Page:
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Oklahoma Senate passes bill to make it a felony to perform abortions

Oklahoma Senate passes bill to make it a felony to perform abortions

The Senate’s only physician calls the measure ‘insane.’

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Nathan Dahm


Related story: Oklahoma House passes anti-abortion information measure

Related: Twitter reacts to Oklahoma Senate passing bill to make abortions a felony

OKLAHOMA CITY — The Oklahoma Senate on Thursday sent Gov. Mary Fallin a bill that would make it a felony to perform abortions in Oklahoma, despite a long-standing U.S. Supreme Court case legalizing the procedure.

Senate Bill 1552 by Sen. Nathan Dahm, R-Broken Arrow, would also allow the revocation of medical licenses for physicians who perform abortions.

One group said it would be the most extreme legislation in the nation, should it be enacted.

The measure, which has an exemption to save the life of the mother, passed by a vote of 33-12 with no debate.

The courts have tossed out a number of bills passed by Oklahoma lawmakers and signed by Fallin that put additional regulations on abortion.

Dahm said he believes life begins at conception and the measure is an effort to protect life.

“I believe that is a core function of state government to defend that life from the beginning of conception,” Dahm said.

The Senate’s only physician, Sen. Ervin Yen, R-Oklahoma City, called the measure “insane” and said he was certain it would be successfully challenged in court.

The Senate’s action spread quickly as news agencies in the U.S. and abroad reported about the bill’s passage, and it brought a storm of reaction on social media.

Dahm said the measure likely will be challenged but said a group has offered to defend it at no cost to the state. Legal costs were a concern with the state facing a $1.3 billion hole for the coming fiscal year, he said.

Dahm said it is possible that if a suit is filed, it could go all the way to the U.S. Supreme Court to overturn Roe v. Wade, the court decision legalizing abortion.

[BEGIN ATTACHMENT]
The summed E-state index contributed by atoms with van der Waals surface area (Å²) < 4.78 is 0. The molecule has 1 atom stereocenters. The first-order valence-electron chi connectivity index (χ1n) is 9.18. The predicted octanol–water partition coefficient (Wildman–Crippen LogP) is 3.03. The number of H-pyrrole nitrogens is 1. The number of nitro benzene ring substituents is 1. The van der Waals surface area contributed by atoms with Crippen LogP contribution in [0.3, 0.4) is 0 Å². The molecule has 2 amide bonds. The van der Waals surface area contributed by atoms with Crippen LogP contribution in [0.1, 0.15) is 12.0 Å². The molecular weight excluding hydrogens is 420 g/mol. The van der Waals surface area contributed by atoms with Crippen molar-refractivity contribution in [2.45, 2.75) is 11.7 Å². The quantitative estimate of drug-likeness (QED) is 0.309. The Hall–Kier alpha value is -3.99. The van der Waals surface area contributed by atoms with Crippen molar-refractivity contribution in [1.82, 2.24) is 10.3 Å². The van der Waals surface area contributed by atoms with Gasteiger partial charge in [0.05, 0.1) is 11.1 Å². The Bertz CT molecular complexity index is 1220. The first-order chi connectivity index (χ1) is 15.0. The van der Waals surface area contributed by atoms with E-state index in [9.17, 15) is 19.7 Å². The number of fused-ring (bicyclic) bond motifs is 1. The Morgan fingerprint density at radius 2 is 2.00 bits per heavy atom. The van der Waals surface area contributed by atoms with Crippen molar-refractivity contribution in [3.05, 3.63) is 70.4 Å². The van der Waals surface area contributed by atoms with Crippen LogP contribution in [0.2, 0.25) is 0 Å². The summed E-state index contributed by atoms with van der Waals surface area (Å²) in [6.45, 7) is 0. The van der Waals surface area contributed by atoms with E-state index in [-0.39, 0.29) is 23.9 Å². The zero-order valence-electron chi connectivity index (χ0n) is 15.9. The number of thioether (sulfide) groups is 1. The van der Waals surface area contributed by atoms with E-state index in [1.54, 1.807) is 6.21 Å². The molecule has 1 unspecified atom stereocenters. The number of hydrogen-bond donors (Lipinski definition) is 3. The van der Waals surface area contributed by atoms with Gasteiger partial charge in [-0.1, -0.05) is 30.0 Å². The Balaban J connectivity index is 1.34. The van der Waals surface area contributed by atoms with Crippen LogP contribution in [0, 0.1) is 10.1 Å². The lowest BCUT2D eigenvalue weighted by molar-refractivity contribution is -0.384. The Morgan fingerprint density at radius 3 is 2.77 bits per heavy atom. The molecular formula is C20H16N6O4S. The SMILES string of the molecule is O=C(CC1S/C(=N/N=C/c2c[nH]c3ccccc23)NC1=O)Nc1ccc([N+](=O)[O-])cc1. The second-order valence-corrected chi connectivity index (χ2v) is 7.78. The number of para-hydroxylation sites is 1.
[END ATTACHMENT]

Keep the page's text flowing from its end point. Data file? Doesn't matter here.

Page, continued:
The Center for Reproductive Rights, which has successfully lodged lawsuits over the state’s abortion laws, called on Fallin for a veto.

If allowed to become law, it would be “the most extreme abortion law in this country since the landmark Roe v. Wade decision in 1973,” Amanda Allen, senior state legislative counsel with the Center for Reproductive Rights, wrote in a letter to Fallin.

The Center for Reproductive rights has sued the state eight times in the past six years and won every case in which a final judgment was rendered, she wrote.

NARAL Pro-Choice America also weighed in, urging Fallin to veto the measure.

In a letter to Fallin, NARAL Pro-Choice America President Ilyse G. Hogue said the measure would close clinics and put the procedure out of reach for most women. “Recent U.S. history shows us that when abortion becomes inaccessible, women do not stop seeking care — it just becomes more dangerous,” Hogue said.

The measure puts physicians in the crosshairs for providing women with the option of exercising a fundamental right to decide how and when to start a family, she said in a press release.

“This obviously unconstitutional bill never will withstand legal scrutiny and is designed to scare doctors and shame women,” she said. “It is a shameful new low for the anti-choice movement.”

House passes anti-abortion information measure: The House passed a bill earlier Thursday that would require the state Department of Health to develop informational material “for the purpose of achieving an abortion-free society,” but lawmakers didn’t approve any funding for it.

The House voted 69-15 for the measure, which now goes to the Senate.

The Humanity of the Unborn Child Act by Rep. Ann Coody, R-Lawton, authorizes the health department to develop a public information campaign about the developmental stages of a fetus and alternatives to abortion. It also authorizes an optional instructional program for students.

A previous version of the bill that required the state’s public schools to teach that life begins at conception was amended in the Senate.

Coody says the legislation can be implemented only if funding is available in the future.

The Associated Press contributed to this report.


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